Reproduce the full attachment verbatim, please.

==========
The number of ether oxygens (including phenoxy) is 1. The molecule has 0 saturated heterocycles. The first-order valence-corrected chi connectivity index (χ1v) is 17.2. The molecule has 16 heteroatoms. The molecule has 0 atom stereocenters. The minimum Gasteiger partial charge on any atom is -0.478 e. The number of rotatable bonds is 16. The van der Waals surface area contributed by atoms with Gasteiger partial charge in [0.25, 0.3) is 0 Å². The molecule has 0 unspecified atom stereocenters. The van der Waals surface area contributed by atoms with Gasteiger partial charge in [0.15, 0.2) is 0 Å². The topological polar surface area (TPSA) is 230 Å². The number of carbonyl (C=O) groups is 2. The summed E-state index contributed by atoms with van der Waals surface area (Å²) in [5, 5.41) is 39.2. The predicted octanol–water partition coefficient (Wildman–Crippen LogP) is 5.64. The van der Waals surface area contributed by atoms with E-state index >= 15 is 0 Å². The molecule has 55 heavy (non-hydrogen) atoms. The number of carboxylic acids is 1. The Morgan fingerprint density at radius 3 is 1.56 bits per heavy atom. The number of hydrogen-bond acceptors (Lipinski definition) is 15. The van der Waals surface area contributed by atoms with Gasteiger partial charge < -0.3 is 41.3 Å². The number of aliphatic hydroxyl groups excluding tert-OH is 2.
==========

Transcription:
The number of ether oxygens (including phenoxy) is 1. The molecule has 0 saturated heterocycles. The first-order valence-corrected chi connectivity index (χ1v) is 17.2. The molecule has 16 heteroatoms. The molecule has 0 atom stereocenters. The minimum Gasteiger partial charge on any atom is -0.478 e. The number of rotatable bonds is 16. The van der Waals surface area contributed by atoms with Gasteiger partial charge in [0.25, 0.3) is 0 Å². The molecule has 0 unspecified atom stereocenters. The van der Waals surface area contributed by atoms with Gasteiger partial charge in [0.15, 0.2) is 0 Å². The topological polar surface area (TPSA) is 230 Å². The number of carbonyl (C=O) groups is 2. The summed E-state index contributed by atoms with van der Waals surface area (Å²) in [5, 5.41) is 39.2. The predicted octanol–water partition coefficient (Wildman–Crippen LogP) is 5.64. The van der Waals surface area contributed by atoms with E-state index >= 15 is 0 Å². The molecule has 55 heavy (non-hydrogen) atoms. The number of carboxylic acids is 1. The Morgan fingerprint density at radius 3 is 1.56 bits per heavy atom. The number of hydrogen-bond acceptors (Lipinski definition) is 15. The van der Waals surface area contributed by atoms with Gasteiger partial charge < -0.3 is 41.3 Å². The number of aliphatic hydroxyl groups excluding tert-OH is 2.